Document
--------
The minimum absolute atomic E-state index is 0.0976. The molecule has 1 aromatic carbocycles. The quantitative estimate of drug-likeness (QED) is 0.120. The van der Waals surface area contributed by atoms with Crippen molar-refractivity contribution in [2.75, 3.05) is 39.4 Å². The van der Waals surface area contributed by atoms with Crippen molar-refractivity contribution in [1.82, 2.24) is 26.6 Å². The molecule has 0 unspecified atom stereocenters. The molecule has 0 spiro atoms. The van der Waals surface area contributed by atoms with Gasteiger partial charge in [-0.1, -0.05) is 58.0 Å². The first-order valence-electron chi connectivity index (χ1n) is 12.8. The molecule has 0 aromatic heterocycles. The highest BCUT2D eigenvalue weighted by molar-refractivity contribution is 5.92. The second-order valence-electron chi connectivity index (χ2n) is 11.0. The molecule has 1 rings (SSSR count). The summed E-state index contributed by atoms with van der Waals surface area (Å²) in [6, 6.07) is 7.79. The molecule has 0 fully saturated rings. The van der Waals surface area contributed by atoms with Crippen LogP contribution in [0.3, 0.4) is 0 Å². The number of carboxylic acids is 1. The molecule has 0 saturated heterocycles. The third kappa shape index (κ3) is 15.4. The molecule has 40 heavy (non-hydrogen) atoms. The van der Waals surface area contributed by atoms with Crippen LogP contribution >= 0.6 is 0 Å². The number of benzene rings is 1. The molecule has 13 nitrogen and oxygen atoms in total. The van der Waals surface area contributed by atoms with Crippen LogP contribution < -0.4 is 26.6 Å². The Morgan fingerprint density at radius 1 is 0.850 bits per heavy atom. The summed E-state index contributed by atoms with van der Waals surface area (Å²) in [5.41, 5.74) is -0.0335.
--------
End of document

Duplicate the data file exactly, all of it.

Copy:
The minimum absolute atomic E-state index is 0.0976. The molecule has 1 aromatic carbocycles. The quantitative estimate of drug-likeness (QED) is 0.120. The van der Waals surface area contributed by atoms with Crippen molar-refractivity contribution in [2.75, 3.05) is 39.4 Å². The van der Waals surface area contributed by atoms with Crippen molar-refractivity contribution in [1.82, 2.24) is 26.6 Å². The molecule has 0 unspecified atom stereocenters. The molecule has 0 spiro atoms. The van der Waals surface area contributed by atoms with Gasteiger partial charge in [-0.1, -0.05) is 58.0 Å². The first-order valence-electron chi connectivity index (χ1n) is 12.8. The molecule has 0 aromatic heterocycles. The highest BCUT2D eigenvalue weighted by molar-refractivity contribution is 5.92. The second-order valence-electron chi connectivity index (χ2n) is 11.0. The molecule has 1 rings (SSSR count). The summed E-state index contributed by atoms with van der Waals surface area (Å²) in [6, 6.07) is 7.79. The molecule has 0 fully saturated rings. The van der Waals surface area contributed by atoms with Crippen LogP contribution in [0.3, 0.4) is 0 Å². The number of carboxylic acids is 1. The molecule has 0 saturated heterocycles. The third kappa shape index (κ3) is 15.4. The molecule has 40 heavy (non-hydrogen) atoms. The van der Waals surface area contributed by atoms with Crippen LogP contribution >= 0.6 is 0 Å². The number of benzene rings is 1. The molecule has 13 nitrogen and oxygen atoms in total. The van der Waals surface area contributed by atoms with Crippen LogP contribution < -0.4 is 26.6 Å². The Morgan fingerprint density at radius 1 is 0.850 bits per heavy atom. The summed E-state index contributed by atoms with van der Waals surface area (Å²) in [5.41, 5.74) is -0.0335.